Category Archives: Home Improvement

Granite Countertops Not The Best Material

After spending a little time watching a couple of design shows, and a couple of home makeover shows, and a couple of those real estate and home buying shows, I have become convinced of one thing:
Most modern Americans would buy a house with cardboard boxes as cabinets as long as the cardboard boxes had a granite countertop on top of them!

Granite countertops

It seems a bit unfortunate that the material used on the top of cabinetry has become the tipping point for homeowners who are deciding between a great home with a tile countertop, and an obviously poorer quality home with granite countertops, as though this was the single most important criteria!

I am going to step out on a limb here and say that granite is not the best material for kitchen countertops, and has become a status symbol like wearing a Mercedes Benz hood ornament on a chain once was for hip hop and rap artists. It is just symbol of affluence.

Tile countertops

Granite counter top or not?

The numbers and types of tile available today, offer an amazing array colors and textures, impervious to bacteria, attractive, and far more durable than granite. Heck, they are even available in granite if you so choose!

Quartz countertops

The new kid on the block for countertops is quartz. The material is made from ground quartz and resin, and the completed product is hard, resilient, impervious to bacteria, and comes in a wide variety of colors.

Other materials

Even the plastic laminates, and other synthetic materials common a couple of decades ago still have a place and a purpose. There is nothing wrong with them, and the types, styles and colors available, and the fact that they are impervious to bacteria, and relatively low in cost, still make them a good choice.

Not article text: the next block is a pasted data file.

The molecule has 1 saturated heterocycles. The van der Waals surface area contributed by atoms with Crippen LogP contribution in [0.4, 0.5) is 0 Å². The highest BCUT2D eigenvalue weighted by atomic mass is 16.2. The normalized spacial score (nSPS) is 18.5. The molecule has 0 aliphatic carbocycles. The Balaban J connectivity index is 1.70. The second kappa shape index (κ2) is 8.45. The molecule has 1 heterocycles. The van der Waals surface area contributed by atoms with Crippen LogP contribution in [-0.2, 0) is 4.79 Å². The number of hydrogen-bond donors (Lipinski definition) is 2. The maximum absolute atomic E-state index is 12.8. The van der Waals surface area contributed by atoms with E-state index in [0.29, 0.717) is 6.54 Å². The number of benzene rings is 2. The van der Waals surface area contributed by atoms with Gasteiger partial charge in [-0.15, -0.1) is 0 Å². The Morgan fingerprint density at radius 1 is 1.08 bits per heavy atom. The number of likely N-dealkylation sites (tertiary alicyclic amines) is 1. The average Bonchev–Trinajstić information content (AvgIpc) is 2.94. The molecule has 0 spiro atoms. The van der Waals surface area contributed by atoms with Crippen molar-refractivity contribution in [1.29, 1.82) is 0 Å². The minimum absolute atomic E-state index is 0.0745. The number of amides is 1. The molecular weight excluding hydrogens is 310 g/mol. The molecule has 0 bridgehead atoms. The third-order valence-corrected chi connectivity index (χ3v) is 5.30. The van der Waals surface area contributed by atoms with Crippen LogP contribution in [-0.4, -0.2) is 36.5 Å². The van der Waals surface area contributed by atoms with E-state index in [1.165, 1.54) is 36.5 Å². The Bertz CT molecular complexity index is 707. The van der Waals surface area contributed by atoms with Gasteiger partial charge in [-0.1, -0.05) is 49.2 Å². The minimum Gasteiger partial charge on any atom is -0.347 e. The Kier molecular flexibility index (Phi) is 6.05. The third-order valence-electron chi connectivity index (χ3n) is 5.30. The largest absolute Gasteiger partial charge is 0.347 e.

There is nothing wrong with granite countertops, but they are probably not the best material on the market, and definitely not the best criteria for choosing a home!

Comments: Feel free to disagree and let us know why in the comment section.

Preventative Maintenance Wood Structures

Preventative Maintenance Wood Structures

The number of wooden or composite surfaced homes built in the United states is much smaller than fifty years ago, but there are still some being built. Outbuildings, like garden sheds, utility buildings, cabanas, and storage buildings are often built with wood or wood composite materials, which require a little extra attention to keep them looking good and functioning properly. A planned maintenance schedule for preventative maintenance can increase the life and functionality of any structure, and this is nowhere more of a truth than with wood or composite structures.

Even if your building is covered mostly with brick, there are still wooden areas that need your attention. The most likely spots are the upper portions of the gable ends, the soffit, and facia boards.

Preventing moisture is the key

Moisture is the enemy of wood. To preserve your wooden structure, you need to prevent moisture from getting into the wood. This is accomplished with paint, stain, or some other type of wood preservative, to seal the moisture out. The edges and ends are most susceptible. The will need extra protection where they are exposed, or joined. This is the job of caulking and trim.

Build a planned maintenance schedule

Tools for maintenance